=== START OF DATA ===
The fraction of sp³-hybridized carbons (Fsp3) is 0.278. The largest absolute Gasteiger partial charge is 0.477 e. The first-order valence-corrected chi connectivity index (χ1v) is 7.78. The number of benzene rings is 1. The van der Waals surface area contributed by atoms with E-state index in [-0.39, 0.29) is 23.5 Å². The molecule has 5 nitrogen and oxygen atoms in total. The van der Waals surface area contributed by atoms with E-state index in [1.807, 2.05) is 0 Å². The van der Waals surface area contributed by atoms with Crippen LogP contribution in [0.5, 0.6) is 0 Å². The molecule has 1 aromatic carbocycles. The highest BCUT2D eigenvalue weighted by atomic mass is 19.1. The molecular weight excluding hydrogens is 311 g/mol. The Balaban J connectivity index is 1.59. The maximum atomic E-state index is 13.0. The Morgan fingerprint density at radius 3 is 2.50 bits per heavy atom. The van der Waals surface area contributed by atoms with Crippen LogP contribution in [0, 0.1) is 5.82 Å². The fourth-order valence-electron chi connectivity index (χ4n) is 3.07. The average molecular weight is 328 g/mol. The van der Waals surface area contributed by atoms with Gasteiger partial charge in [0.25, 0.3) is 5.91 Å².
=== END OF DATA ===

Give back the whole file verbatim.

The fraction of sp³-hybridized carbons (Fsp3) is 0.278. The largest absolute Gasteiger partial charge is 0.477 e. The first-order valence-corrected chi connectivity index (χ1v) is 7.78. The number of benzene rings is 1. The van der Waals surface area contributed by atoms with E-state index in [-0.39, 0.29) is 23.5 Å². The molecule has 5 nitrogen and oxygen atoms in total. The van der Waals surface area contributed by atoms with E-state index in [1.807, 2.05) is 0 Å². The van der Waals surface area contributed by atoms with Crippen LogP contribution in [0.5, 0.6) is 0 Å². The molecule has 1 aromatic carbocycles. The highest BCUT2D eigenvalue weighted by atomic mass is 19.1. The molecular weight excluding hydrogens is 311 g/mol. The Balaban J connectivity index is 1.59. The maximum atomic E-state index is 13.0. The Morgan fingerprint density at radius 3 is 2.50 bits per heavy atom. The van der Waals surface area contributed by atoms with Crippen LogP contribution in [0, 0.1) is 5.82 Å². The fourth-order valence-electron chi connectivity index (χ4n) is 3.07. The average molecular weight is 328 g/mol. The van der Waals surface area contributed by atoms with Gasteiger partial charge in [0.25, 0.3) is 5.91 Å².